- Author: Cheryl Reynolds
Classrooms, playgrounds, and athletic fields that were quiet during the summer months will once again be filled with the sounds of learning and playing. Landscape and pest management professionals have been taking advantage of the slow summer months preparing the grounds and facilities for the upcoming year. While at one time this may have meant heavy applications of pesticide to rid the facilities of pest problems, today schools are healthier environments for our kids.
Schools are required to follow the Healthy Schools Act (HSA), a law passed in 2001 in response to increasing concern of pesticide exposure and resulting heath issues. The HSA gives parents and staff the “right to know” about what pesticides are being applied and requires schools to keep records of applications and report information to the state. The HSA also encourages the use of integrated pest management (IPM) and the adoption of least toxic pest management practices as the primary way of managing pests in schools. Each school or district appoints an IPM coordinator to carry out the requirements of the Healthy Schools Act.
Each school is also required to maintain records for at least four years of all pesticides used and to report pesticide use to both the county agricultural commissioner and the Department of Pesticide Regulation. There are certain products that are exempt from the notification and posting requirements of the HSA. These include reduced-risk pesticides, such as self-contained baits or traps or gels or pastes used for crack-and-crevice treatments. Antimicrobials and pesticides exempt from registration are exempt from all aspects of the Healthy Schools Act, including reporting.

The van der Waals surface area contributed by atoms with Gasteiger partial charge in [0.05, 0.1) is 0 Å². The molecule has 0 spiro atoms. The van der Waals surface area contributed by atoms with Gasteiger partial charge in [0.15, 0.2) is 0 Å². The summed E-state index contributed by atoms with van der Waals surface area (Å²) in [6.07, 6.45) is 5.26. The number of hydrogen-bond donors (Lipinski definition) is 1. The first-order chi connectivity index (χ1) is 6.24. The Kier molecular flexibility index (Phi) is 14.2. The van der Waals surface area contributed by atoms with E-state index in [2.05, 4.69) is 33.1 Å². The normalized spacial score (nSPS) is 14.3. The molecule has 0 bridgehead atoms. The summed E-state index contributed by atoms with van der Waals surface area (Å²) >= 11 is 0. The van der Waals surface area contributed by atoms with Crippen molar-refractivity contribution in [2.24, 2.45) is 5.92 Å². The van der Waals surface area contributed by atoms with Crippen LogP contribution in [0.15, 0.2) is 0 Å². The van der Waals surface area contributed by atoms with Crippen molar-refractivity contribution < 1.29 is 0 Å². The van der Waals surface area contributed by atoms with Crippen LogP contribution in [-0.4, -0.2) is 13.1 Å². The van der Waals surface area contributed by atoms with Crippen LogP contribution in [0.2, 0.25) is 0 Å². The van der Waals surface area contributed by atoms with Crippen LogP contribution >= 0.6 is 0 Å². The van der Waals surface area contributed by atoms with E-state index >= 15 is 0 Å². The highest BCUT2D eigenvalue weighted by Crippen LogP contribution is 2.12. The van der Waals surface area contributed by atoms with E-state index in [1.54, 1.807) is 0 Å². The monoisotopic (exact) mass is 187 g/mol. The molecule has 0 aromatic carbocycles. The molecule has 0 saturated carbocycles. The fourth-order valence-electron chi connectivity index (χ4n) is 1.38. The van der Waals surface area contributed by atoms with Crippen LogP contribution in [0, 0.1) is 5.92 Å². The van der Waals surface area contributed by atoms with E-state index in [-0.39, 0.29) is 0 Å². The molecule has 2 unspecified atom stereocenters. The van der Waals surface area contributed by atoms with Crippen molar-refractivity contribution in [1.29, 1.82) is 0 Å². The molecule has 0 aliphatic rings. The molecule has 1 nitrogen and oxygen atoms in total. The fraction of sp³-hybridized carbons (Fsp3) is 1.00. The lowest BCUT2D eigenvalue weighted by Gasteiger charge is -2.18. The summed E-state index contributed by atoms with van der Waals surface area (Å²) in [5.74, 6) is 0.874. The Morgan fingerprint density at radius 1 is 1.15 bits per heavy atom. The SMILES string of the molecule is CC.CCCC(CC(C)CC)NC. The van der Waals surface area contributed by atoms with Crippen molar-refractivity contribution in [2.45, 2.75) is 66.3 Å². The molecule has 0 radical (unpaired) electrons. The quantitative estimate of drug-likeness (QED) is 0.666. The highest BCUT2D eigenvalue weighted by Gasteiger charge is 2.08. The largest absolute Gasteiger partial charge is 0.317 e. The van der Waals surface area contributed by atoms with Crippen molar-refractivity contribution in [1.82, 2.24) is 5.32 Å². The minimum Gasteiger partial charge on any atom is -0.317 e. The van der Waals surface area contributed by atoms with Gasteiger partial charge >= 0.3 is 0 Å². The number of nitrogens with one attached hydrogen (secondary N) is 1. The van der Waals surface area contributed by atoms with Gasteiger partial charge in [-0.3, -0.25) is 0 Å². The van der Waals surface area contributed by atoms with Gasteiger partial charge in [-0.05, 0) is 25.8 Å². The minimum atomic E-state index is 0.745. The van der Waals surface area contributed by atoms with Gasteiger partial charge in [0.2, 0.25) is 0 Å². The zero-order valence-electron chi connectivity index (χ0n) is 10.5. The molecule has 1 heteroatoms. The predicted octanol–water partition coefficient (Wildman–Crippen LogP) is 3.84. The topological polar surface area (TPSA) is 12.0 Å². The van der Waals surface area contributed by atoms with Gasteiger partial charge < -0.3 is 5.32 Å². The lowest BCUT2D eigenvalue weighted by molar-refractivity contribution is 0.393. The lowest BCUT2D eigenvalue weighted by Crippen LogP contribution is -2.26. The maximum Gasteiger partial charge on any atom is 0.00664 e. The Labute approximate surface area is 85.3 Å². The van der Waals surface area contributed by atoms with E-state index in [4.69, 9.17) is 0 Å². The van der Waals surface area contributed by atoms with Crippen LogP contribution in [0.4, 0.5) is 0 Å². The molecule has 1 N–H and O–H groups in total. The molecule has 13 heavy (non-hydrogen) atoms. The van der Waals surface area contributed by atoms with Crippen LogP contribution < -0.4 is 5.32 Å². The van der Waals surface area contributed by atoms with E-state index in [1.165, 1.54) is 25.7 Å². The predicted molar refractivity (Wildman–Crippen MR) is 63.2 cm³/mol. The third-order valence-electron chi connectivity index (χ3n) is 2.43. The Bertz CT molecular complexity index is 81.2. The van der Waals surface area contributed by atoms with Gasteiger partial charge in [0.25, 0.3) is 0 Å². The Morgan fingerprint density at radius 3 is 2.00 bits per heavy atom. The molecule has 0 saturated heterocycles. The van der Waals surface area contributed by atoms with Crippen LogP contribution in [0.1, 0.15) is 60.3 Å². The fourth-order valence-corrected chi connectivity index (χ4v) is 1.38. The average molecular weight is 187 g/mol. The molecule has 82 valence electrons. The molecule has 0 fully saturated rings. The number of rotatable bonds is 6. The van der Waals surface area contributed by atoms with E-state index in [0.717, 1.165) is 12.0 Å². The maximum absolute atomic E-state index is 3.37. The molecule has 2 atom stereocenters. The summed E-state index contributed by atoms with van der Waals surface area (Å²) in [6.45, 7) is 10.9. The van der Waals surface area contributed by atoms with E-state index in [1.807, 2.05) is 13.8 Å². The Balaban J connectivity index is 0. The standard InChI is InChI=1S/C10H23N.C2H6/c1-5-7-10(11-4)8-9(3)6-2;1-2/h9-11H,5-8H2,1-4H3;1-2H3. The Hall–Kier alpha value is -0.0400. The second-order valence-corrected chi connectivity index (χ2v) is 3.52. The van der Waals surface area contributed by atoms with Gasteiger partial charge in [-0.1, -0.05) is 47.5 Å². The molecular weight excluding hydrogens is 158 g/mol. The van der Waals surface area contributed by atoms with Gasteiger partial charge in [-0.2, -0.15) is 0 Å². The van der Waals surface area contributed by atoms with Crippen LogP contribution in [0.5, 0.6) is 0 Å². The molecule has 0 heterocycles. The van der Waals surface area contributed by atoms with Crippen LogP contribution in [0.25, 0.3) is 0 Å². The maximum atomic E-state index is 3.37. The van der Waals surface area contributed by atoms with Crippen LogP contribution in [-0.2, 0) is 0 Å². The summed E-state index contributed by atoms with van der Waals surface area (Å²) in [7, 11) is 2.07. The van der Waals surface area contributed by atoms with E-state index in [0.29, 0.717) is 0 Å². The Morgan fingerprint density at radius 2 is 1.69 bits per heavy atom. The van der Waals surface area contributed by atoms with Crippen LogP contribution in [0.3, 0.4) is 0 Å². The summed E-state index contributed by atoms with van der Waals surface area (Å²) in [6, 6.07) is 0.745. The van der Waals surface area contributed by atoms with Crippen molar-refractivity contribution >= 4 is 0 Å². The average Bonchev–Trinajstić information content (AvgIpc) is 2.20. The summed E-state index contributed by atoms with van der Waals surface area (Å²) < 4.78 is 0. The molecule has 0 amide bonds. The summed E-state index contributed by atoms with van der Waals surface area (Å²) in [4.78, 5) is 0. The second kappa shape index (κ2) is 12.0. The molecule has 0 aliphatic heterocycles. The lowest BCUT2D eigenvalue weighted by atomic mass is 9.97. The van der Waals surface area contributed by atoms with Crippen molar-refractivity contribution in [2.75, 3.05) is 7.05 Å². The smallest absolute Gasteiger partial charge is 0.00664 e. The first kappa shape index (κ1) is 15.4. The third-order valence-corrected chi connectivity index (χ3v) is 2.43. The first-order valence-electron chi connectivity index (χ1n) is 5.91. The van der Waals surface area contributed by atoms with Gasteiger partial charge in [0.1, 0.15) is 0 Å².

While not required, schools are strongly encouraged under the HSA to adopt an integrated approach to managing pests. IPM focuses on long-term prevention of pests by monitoring and inspecting to find out what caused the pest and taking steps to eliminate those favorable conditions to reduce future problems. IPM uses a combination of methods to solve pest problems using least toxic pesticides only after other methods have allowed pests to exceed a tolerable level.
With IPM, schools get long-term solutions to pest problems. There is less pesticide used reducing the risk of pesticide exposure. Finally, less notification, posting, and recordkeeping is required from schools.
The California Department of Pesticide Regulation School IPM Program has a new handout reminding schools of the requirements of the HSA. For more information on the School IPM program and the Healthy Schools Act, visit the DPR website, and for more on IPM, visit the UC Statewide IPM website.